Credit Card payments for interpretive fees.
Beginning September 9, due to the federal government's fiscal year close out, only cash or check payments can be accepted for fees at the Boott Mills, canal boat tours, and for Interagency Passes. Credit cards will be accepted again on October 1, 2014. More »
Lowell NHP Superintendents Compendium update.
The Superintendents Compendium has been updated in regard to the use of unmanned aircraft in national park areas. More »
Cambodian Wood Fire Kiln with Master Ceramicist Yary Livan
Contact: Maggie Holtzberg, 978-275-1719
Contact: Phil Lupsiewicz, 978-275-1705
Lowell, MA - Come learn about the centuries-old tradition of Cambodian pottery and watch the first official firing of a newly constructed kiln.Master ceramicist Yary Livan embodies the Cambodian pottery tradition with artistry and excellence. As one of only three master ceramicists to survive the Khmer Rouge genocide, Livan is one of only two still actively creating pottery. The other is Kang Proeung, visiting artist from Cambodia. He and Yary both grew up in the same village along the Mekong Delta and have known each other since childhood. Together, they have built a Cambodian-style wood fire kiln to help insure that this art form, which dates back to the Angkor Kingdom (9th -12th centuries) can continue and flourish. Livan, Proeung, and others will be on hand to explain the kiln's design, the firing process, and features of the Cambodian ceramics that will be burning inside.The program is free and open to the public.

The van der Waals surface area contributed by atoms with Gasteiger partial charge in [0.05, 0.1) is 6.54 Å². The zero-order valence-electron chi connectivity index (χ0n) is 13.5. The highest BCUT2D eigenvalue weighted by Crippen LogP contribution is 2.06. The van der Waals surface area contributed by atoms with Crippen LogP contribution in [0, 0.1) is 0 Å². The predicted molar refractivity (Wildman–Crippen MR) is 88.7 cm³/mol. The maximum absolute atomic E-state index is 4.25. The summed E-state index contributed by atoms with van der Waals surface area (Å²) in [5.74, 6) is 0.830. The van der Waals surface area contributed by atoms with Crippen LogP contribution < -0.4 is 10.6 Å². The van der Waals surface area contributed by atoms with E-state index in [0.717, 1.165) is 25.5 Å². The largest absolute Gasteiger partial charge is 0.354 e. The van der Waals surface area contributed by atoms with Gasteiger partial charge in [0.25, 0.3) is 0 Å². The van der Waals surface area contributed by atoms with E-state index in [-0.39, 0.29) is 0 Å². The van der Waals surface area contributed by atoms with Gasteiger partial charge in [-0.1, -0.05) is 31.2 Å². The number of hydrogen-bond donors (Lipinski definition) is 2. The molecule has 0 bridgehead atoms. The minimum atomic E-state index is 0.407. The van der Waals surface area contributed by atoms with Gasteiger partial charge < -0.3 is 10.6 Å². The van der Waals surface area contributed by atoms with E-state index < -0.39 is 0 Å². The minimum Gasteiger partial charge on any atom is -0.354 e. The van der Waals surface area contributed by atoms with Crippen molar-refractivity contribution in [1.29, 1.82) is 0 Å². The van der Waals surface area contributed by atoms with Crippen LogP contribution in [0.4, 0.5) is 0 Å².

The program takes place on Saturday, September 22, at 2:00 p.m. at the Lowell National Historical Park maintenance facility at 220 Aiken Street, Lowell MA. For information on the event visit www.nps.gov/lowe or call Maggie Holtzberg at 978-275-1719 or visit http://community.middlesex.mass.edu/blogs/cambodiankiln/about.aspx. The Cambodian Wood Fire Kiln project is collaboration between Middlesex Community College and Lowell National Historical Park. The Lowell Folklife Series is sponsored by Lowell National Historical Park.
Did You Know?
By 1850 the mills in Lowell were annually producing enough cloth to circle the earth twice!